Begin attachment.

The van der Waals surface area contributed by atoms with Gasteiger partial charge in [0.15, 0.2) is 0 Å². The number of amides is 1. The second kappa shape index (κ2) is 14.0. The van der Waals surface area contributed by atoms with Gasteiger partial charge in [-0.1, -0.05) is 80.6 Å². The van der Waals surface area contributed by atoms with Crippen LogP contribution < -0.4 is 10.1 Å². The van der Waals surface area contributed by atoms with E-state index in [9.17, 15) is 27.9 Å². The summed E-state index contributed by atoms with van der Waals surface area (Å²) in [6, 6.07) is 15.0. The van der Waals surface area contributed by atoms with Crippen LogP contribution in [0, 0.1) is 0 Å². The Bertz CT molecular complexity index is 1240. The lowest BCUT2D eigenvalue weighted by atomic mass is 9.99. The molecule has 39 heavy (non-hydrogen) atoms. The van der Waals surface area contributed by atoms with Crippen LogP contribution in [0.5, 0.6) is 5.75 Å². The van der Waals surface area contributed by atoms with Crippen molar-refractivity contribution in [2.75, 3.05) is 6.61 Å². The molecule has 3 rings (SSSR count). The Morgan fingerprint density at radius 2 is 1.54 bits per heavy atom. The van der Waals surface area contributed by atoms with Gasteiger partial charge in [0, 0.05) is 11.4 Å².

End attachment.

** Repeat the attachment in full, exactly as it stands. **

The van der Waals surface area contributed by atoms with Gasteiger partial charge in [0.15, 0.2) is 0 Å². The number of amides is 1. The second kappa shape index (κ2) is 14.0. The van der Waals surface area contributed by atoms with Gasteiger partial charge in [-0.1, -0.05) is 80.6 Å². The van der Waals surface area contributed by atoms with Crippen LogP contribution < -0.4 is 10.1 Å². The van der Waals surface area contributed by atoms with E-state index in [9.17, 15) is 27.9 Å². The summed E-state index contributed by atoms with van der Waals surface area (Å²) in [6, 6.07) is 15.0. The van der Waals surface area contributed by atoms with Crippen LogP contribution in [0, 0.1) is 0 Å². The Bertz CT molecular complexity index is 1240. The lowest BCUT2D eigenvalue weighted by atomic mass is 9.99. The molecule has 39 heavy (non-hydrogen) atoms. The van der Waals surface area contributed by atoms with Crippen LogP contribution in [0.5, 0.6) is 5.75 Å². The van der Waals surface area contributed by atoms with Crippen molar-refractivity contribution in [2.75, 3.05) is 6.61 Å². The molecule has 3 rings (SSSR count). The Morgan fingerprint density at radius 2 is 1.54 bits per heavy atom. The van der Waals surface area contributed by atoms with Gasteiger partial charge in [0, 0.05) is 11.4 Å².